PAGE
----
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Ghana, Digital Population, Census
A government official tests an electronic questionnaire in Old Fadama, Accra’s largest slum, ahead of Ghana’s first digital population and housing census in 2020, May 24, 2019. VOA

In Accra’s district of Old Fadama, the largest slum in Ghana’s capital, a government official interrupts a group of men playing cards. The official carries a tablet and asks if anyone has time for a few questions to test an electronic questionnaire.

Ghana is preparing for its first digital population and housing census next March, joining Swaziland, Malawi and Kenya as one of the first countries in Africa to collect data electronically.

Long-time resident Mohammed Basiru volunteers. He was missed out of the head count during Ghana’s previous census in 2010 because he was traveling overnight from the northern city of Tamale.

At that time, questionnaires were on paper. It took months to gather and assemble the data, and around 3% of the population was left out of the survey.

Ghana, Digital Population, Census
Satellite imagery shows the growth of Accra’s urban area between 2010 (above) and 2018 (below). The government is using satellite technology to prepare for its first digital population and housing census in 2020. VOA

Now the government will be going digital, using tablets and satellite images to improve the reach of enumerators and make sure everyone in Ghana is counted on census night.

Vice President Mahamudu Bawumia said the data would help fight inequality.

“We must count everyone and make everyone accountable to pay their fair share in taxes that would be used to target assistance to those who may not have had access to critical social services previously,” said Bawumia at an event last week.

The census is expected to cost $84 million, around 50% more than the last census. The government has contracted around 60,000 enumerators, but is still working with the United Nations on how best to source the 65,000 tablets required to conduct the surveys.

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Officials say Kenya may be able to lend out the tablets after it completes its first digital census later this year.

Araba Forson, chief statistician for the Ghana Statistical Service, said technology would prevent enumerators from under-staffing densely populated areas — a problem encountered in 2010 because the population maps they used were out of date.

“Satellite imagery will tell us that there are people living in this part of the country that the enumerator may not have visited,” she said. “Using electronic data collection, we will be able to make sure that everyone has been covered.”

Ghana’s urban population has more than doubled during the past two decades, rising from 7 million in 1997 to almost 16 million in 2017, according to the World Bank.

Ghana, Digital Population, Census
Informal settlements in Accra’s Agbogbloshie slum, where residents were evicted by city authorities to make way for a railway track in Accra, Ghana, May 26, 2019. VOA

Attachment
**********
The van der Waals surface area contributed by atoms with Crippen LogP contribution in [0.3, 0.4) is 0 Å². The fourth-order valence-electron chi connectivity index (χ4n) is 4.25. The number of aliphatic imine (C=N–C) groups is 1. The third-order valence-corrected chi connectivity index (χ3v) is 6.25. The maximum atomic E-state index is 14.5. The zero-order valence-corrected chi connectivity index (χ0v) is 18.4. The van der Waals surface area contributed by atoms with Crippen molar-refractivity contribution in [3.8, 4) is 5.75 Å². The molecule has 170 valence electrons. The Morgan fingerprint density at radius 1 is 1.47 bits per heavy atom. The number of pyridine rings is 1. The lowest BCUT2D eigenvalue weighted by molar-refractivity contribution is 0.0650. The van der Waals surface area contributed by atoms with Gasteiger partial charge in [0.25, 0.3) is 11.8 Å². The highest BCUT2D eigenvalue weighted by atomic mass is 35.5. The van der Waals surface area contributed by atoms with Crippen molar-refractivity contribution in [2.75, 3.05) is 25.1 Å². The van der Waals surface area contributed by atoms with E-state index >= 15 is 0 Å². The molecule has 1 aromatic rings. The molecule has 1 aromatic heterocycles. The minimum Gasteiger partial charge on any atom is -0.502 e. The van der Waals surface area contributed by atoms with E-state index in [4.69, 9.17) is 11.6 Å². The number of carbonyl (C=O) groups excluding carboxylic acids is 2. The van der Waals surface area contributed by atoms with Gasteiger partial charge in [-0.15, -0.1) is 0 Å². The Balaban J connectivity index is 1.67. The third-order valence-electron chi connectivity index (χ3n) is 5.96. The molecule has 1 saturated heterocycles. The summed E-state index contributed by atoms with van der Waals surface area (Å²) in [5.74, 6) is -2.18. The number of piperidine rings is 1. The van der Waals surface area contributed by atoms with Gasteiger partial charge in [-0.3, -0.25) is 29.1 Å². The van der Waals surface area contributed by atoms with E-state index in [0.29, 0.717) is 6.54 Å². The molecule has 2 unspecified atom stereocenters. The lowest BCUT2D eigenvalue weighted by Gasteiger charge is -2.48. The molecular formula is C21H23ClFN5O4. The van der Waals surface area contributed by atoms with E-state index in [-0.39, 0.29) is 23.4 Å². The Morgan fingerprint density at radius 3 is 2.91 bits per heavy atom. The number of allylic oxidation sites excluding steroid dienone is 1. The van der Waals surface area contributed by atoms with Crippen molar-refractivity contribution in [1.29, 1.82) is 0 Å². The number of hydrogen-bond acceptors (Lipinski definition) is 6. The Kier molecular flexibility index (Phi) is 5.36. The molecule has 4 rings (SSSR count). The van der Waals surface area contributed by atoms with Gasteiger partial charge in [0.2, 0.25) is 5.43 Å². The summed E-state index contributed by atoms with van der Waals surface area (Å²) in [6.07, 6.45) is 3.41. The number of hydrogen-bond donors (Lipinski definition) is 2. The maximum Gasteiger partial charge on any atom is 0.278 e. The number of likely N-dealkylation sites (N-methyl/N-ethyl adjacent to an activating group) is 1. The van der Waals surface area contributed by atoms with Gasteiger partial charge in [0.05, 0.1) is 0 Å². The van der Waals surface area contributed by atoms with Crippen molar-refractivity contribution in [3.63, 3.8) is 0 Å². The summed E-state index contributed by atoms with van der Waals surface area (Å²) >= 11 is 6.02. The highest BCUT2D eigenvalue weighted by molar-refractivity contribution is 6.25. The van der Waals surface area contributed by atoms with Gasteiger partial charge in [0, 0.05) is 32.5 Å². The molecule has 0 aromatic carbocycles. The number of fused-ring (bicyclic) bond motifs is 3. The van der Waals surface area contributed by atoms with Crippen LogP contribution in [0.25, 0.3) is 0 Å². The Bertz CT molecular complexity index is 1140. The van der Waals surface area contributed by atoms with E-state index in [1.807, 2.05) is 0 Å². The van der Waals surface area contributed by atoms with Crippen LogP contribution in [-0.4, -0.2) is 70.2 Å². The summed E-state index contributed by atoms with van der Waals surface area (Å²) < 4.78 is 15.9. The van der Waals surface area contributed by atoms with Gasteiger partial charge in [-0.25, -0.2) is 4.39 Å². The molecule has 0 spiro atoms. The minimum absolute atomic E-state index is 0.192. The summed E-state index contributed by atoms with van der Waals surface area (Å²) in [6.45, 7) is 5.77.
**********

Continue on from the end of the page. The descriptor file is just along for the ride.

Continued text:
Many people have moved from poorer rural areas in search for work, joining the millions of street vendors and waste pickers who make up most of Ghana’s informal economy.

Together with the homeless, they are the “floating population” whom government statisticians want to capture better in their database.

And the stakes are higher this time, as the census will play a key part in the nationwide rollout of biometric ID cards launched by President Nana Akufo-Addo in 2017. The new Ghana Card requires a digital address code, many of which will be generated by enumerators during the census.

In Agbogbloshie district, notorious for housing a toxic junkyard of electronic waste, community member Naa Ardo-Acquah said some slum dwellers were suspicious of the ID registration process.

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“In the Choko community, they thought the card means to tax,” she said. “The authorities didn’t sensitize them on it.”

Ardo-Acqhua hopes the new digital address system will stop city authorities from removing slum dwellers from their homes.

But distrust remains an issue, and officials testing tablets and marking houses in poorer areas said some of their numbers were later removed by informal residents who feared eviction.

“Our publicity and communication team has developed communication materials, both print and audiovisuals, that will be used to educate the people,” said Omar Seidu, a social statistician for the Ghana Statistical Service.

Ghana, Digital Population, Census
A church in Agbogbloshie slum hosts a registration center for a biometric ID card launched by Ghana’s president in 2017. VOA

Seidu said his team would be working closely with community leaders before the census to make sure the process is understood.

Ardo-Acqhua has said she still worries the government will not send enough staff to Agbogbloshie. She spent days helping people register for their ID cards at centers set up by the National Identification Authority, and said many were discouraged by long lines.

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“They only came for three days and less than half the community was able to sign up,” she said. “I don’t know what they are going to do about that.” (VOA)